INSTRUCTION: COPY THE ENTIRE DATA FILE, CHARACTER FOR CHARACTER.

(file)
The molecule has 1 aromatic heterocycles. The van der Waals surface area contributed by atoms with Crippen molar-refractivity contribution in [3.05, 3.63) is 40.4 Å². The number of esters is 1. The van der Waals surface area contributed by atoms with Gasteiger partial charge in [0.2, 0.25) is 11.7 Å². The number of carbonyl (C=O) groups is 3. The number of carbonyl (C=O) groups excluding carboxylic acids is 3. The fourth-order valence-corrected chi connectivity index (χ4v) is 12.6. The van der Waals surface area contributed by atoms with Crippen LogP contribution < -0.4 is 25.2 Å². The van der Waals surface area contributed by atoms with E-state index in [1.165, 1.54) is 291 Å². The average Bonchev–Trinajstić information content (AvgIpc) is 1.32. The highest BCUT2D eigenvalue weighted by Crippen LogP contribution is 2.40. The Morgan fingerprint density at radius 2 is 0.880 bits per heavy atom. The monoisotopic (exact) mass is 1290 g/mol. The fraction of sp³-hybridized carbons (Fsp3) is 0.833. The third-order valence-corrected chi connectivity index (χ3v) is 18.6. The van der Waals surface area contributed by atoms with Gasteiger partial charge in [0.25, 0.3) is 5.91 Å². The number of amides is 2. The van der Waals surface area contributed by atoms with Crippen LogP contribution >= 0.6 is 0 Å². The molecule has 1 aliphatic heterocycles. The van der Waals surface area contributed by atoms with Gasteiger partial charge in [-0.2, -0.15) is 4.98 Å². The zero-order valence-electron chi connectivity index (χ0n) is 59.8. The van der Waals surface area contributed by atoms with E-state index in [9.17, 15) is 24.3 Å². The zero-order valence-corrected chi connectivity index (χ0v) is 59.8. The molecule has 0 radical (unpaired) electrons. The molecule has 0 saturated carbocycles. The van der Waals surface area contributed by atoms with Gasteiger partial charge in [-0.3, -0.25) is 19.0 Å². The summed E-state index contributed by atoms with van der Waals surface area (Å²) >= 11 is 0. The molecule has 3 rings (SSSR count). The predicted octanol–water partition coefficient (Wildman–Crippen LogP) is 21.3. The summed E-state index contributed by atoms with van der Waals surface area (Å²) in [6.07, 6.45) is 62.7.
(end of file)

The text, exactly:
The molecule has 1 aromatic heterocycles. The van der Waals surface area contributed by atoms with Crippen molar-refractivity contribution in [3.05, 3.63) is 40.4 Å². The number of esters is 1. The van der Waals surface area contributed by atoms with Gasteiger partial charge in [0.2, 0.25) is 11.7 Å². The number of carbonyl (C=O) groups is 3. The number of carbonyl (C=O) groups excluding carboxylic acids is 3. The fourth-order valence-corrected chi connectivity index (χ4v) is 12.6. The van der Waals surface area contributed by atoms with Crippen LogP contribution < -0.4 is 25.2 Å². The van der Waals surface area contributed by atoms with E-state index in [1.165, 1.54) is 291 Å². The average Bonchev–Trinajstić information content (AvgIpc) is 1.32. The highest BCUT2D eigenvalue weighted by Crippen LogP contribution is 2.40. The Morgan fingerprint density at radius 2 is 0.880 bits per heavy atom. The monoisotopic (exact) mass is 1290 g/mol. The fraction of sp³-hybridized carbons (Fsp3) is 0.833. The third-order valence-corrected chi connectivity index (χ3v) is 18.6. The van der Waals surface area contributed by atoms with Gasteiger partial charge in [0.25, 0.3) is 5.91 Å². The number of amides is 2. The van der Waals surface area contributed by atoms with Crippen LogP contribution >= 0.6 is 0 Å². The molecule has 1 aliphatic heterocycles. The van der Waals surface area contributed by atoms with Gasteiger partial charge in [-0.2, -0.15) is 4.98 Å². The zero-order valence-electron chi connectivity index (χ0n) is 59.8. The van der Waals surface area contributed by atoms with E-state index in [9.17, 15) is 24.3 Å². The zero-order valence-corrected chi connectivity index (χ0v) is 59.8. The molecule has 0 radical (unpaired) electrons. The molecule has 0 saturated carbocycles. The van der Waals surface area contributed by atoms with Gasteiger partial charge in [-0.3, -0.25) is 19.0 Å². The summed E-state index contributed by atoms with van der Waals surface area (Å²) >= 11 is 0. The molecule has 3 rings (SSSR count). The predicted octanol–water partition coefficient (Wildman–Crippen LogP) is 21.3. The summed E-state index contributed by atoms with van der Waals surface area (Å²) in [6.07, 6.45) is 62.7.